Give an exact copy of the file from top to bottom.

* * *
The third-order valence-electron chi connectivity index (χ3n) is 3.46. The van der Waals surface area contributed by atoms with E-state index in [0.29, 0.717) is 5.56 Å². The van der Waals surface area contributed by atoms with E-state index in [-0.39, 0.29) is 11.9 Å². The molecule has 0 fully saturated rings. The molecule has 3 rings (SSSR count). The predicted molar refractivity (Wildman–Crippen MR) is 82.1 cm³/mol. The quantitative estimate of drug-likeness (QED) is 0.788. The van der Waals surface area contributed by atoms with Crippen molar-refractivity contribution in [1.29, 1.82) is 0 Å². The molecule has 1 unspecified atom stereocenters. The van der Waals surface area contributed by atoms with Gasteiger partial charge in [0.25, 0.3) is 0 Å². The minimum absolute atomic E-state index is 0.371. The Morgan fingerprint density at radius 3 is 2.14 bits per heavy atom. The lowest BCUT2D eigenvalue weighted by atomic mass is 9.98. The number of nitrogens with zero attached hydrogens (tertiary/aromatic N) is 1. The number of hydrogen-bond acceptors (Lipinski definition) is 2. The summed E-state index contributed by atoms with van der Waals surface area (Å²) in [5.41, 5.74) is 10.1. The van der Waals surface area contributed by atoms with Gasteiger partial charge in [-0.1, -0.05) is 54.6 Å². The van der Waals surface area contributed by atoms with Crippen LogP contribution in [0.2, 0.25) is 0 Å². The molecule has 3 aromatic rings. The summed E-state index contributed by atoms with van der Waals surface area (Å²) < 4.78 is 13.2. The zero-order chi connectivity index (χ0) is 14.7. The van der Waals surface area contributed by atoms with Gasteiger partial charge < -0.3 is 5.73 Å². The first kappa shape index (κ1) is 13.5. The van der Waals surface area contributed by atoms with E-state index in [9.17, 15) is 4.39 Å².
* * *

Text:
The third-order valence-electron chi connectivity index (χ3n) is 3.46. The van der Waals surface area contributed by atoms with E-state index in [0.29, 0.717) is 5.56 Å². The van der Waals surface area contributed by atoms with E-state index in [-0.39, 0.29) is 11.9 Å². The molecule has 0 fully saturated rings. The molecule has 3 rings (SSSR count). The predicted molar refractivity (Wildman–Crippen MR) is 82.1 cm³/mol. The quantitative estimate of drug-likeness (QED) is 0.788. The van der Waals surface area contributed by atoms with Crippen molar-refractivity contribution in [1.29, 1.82) is 0 Å². The molecule has 1 unspecified atom stereocenters. The van der Waals surface area contributed by atoms with Gasteiger partial charge in [0.25, 0.3) is 0 Å². The minimum absolute atomic E-state index is 0.371. The Morgan fingerprint density at radius 3 is 2.14 bits per heavy atom. The lowest BCUT2D eigenvalue weighted by atomic mass is 9.98. The number of nitrogens with zero attached hydrogens (tertiary/aromatic N) is 1. The number of hydrogen-bond acceptors (Lipinski definition) is 2. The summed E-state index contributed by atoms with van der Waals surface area (Å²) in [5.41, 5.74) is 10.1. The van der Waals surface area contributed by atoms with Gasteiger partial charge in [-0.1, -0.05) is 54.6 Å². The van der Waals surface area contributed by atoms with Crippen LogP contribution in [0.2, 0.25) is 0 Å². The molecule has 3 aromatic rings. The summed E-state index contributed by atoms with van der Waals surface area (Å²) < 4.78 is 13.2. The zero-order chi connectivity index (χ0) is 14.7. The van der Waals surface area contributed by atoms with Gasteiger partial charge < -0.3 is 5.73 Å². The first kappa shape index (κ1) is 13.5. The van der Waals surface area contributed by atoms with E-state index in [9.17, 15) is 4.39 Å².